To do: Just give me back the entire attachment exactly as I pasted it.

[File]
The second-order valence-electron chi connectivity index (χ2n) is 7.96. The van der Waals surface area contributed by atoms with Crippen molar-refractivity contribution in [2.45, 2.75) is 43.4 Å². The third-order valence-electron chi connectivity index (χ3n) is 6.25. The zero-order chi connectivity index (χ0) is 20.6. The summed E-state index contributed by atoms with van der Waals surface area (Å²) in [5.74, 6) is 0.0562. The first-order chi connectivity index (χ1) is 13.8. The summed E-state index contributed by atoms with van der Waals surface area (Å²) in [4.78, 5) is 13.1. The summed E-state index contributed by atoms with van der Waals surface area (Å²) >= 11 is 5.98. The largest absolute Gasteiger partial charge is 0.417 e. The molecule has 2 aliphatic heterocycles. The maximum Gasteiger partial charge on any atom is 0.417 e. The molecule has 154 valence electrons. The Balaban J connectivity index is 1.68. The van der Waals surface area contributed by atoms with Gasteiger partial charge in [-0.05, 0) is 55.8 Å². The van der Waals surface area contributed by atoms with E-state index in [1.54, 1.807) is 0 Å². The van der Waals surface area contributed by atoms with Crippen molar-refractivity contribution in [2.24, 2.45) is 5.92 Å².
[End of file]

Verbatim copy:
The second-order valence-electron chi connectivity index (χ2n) is 7.96. The van der Waals surface area contributed by atoms with Crippen molar-refractivity contribution in [2.45, 2.75) is 43.4 Å². The third-order valence-electron chi connectivity index (χ3n) is 6.25. The zero-order chi connectivity index (χ0) is 20.6. The summed E-state index contributed by atoms with van der Waals surface area (Å²) in [5.74, 6) is 0.0562. The first-order chi connectivity index (χ1) is 13.8. The summed E-state index contributed by atoms with van der Waals surface area (Å²) in [4.78, 5) is 13.1. The summed E-state index contributed by atoms with van der Waals surface area (Å²) >= 11 is 5.98. The largest absolute Gasteiger partial charge is 0.417 e. The molecule has 2 aliphatic heterocycles. The maximum Gasteiger partial charge on any atom is 0.417 e. The molecule has 154 valence electrons. The Balaban J connectivity index is 1.68. The van der Waals surface area contributed by atoms with Gasteiger partial charge in [-0.05, 0) is 55.8 Å². The van der Waals surface area contributed by atoms with E-state index in [1.54, 1.807) is 0 Å². The van der Waals surface area contributed by atoms with Crippen molar-refractivity contribution in [2.24, 2.45) is 5.92 Å².